Sustainable Materials Management Program

The Story of “Less” Stuff

By Ellie M. Kanipe

A couple of weeks ago, I met the coolest person. Stephanie totally inspired me. She’s part of a movement called the “Small House Movement”, and is actually moving into a tiny house.  And, when I say tiny, I mean tiny.  Her house is 130 square feet.  She’s chosen to live simply and in doing so to live sustainably.

This totally inspires me for a ton of reasons, but one that stands out is that by choosing this life style, Stephanie is significantly lowering her carbon footprint. Approximately 42 percent of U.S. greenhouse gas emissions are associated with the energy used to produce, process, transport, and dispose of the food we eat and the goods we use.  42 percent! (Learn more.)

At EPA, I work on sustainability – specifically looking at materials and how we can be more sustainable with the materials / stuff we use in our daily lives. The program I work on (Sustainable Materials Management Program) looks at what we use in our daily lives a little differently – to rethink the norm and instead look through a life cycle lens. In other words, when I think about the shirt I’m wearing today, I wonder where and how were all the materials to make this shirt extracted? Is the cotton organic, or is it made of recycled materials?  Where and how was the shirt manufactured, and how and how far was it transported to get to the store where I bought it? The problem is that we don’t think about our stuff’s lives before they come into our life.  Imagine dating a person without sharing life experiences before you met?  That’s what we do with the stuff we use daily!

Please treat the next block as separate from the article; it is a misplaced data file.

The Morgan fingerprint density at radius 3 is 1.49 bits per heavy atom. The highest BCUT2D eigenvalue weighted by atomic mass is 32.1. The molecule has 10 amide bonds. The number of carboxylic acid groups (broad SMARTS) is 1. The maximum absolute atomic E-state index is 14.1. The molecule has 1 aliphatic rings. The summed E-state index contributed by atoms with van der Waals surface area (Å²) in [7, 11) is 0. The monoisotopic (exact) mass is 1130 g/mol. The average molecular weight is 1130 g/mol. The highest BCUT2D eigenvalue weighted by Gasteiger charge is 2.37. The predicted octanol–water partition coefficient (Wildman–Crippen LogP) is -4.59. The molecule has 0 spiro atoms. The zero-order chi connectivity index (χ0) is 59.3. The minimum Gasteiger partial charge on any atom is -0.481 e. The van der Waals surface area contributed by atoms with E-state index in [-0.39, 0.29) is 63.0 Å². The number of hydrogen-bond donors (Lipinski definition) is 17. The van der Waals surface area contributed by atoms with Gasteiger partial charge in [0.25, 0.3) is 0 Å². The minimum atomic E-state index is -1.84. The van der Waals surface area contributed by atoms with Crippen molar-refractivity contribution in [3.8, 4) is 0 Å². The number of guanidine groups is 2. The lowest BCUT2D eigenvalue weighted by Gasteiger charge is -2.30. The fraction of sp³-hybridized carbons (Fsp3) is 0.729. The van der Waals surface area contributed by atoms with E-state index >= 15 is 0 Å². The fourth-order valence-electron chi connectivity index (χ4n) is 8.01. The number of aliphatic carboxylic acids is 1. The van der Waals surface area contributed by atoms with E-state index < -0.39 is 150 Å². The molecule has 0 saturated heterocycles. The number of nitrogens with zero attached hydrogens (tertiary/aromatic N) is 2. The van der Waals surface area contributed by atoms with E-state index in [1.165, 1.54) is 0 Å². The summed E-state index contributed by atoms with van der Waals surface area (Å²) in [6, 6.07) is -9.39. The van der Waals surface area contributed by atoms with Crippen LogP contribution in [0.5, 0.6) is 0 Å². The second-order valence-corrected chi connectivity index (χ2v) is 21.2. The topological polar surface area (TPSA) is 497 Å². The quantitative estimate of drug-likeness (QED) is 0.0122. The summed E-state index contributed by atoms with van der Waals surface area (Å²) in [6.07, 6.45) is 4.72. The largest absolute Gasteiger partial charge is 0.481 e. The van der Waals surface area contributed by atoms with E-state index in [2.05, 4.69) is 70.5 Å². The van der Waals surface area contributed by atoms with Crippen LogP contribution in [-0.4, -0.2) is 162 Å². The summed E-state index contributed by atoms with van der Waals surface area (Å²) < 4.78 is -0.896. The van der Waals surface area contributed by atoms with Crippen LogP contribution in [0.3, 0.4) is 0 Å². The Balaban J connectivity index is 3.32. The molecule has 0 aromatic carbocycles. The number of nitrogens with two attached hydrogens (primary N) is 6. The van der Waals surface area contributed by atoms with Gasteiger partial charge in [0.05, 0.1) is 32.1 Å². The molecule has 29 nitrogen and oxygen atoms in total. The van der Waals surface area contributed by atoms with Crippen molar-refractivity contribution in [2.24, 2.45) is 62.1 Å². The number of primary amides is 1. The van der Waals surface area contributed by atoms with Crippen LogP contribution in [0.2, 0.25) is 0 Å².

While we might not feel like we’re able to lower our own carbon footprint by joining Stephanie in the small house movement, we can all rethink how we view our stuff, and take actions to simplify our lives. We can know where our stuff comes from, and in knowing make smart choices about what we choose to have in our lives. We can reuse, repair, and share. We can buy durable goods. We can stop wasting food, recycle and compost. We can use EPA’s iWARM widget. We can reflect on what we really need in our lives to be happy and act on it.

Stephanie inspires me. She reminds me that often less is more.

About the author: Ellie M Kanipe works in EPA’s Office of Resource Conservation and Recovery. In her spare time, she helps people to simplify their lives by teaching yoga.

Editor's Note: The opinions expressed here are those of the author. They do not reflect EPA policy, endorsement, or action, and EPA does not verify the accuracy or science of the contents of the blog.

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The Federal Green Challenge – Working for a Better Tomorrow

By André Villaseñor

The motto of EPA’s Sustainable Materials Management (SMM) program is “changing how we think about our resources for a better tomorrow.” One team of federal employees has been doing just that by changing the minds of colleagues through education and outreach.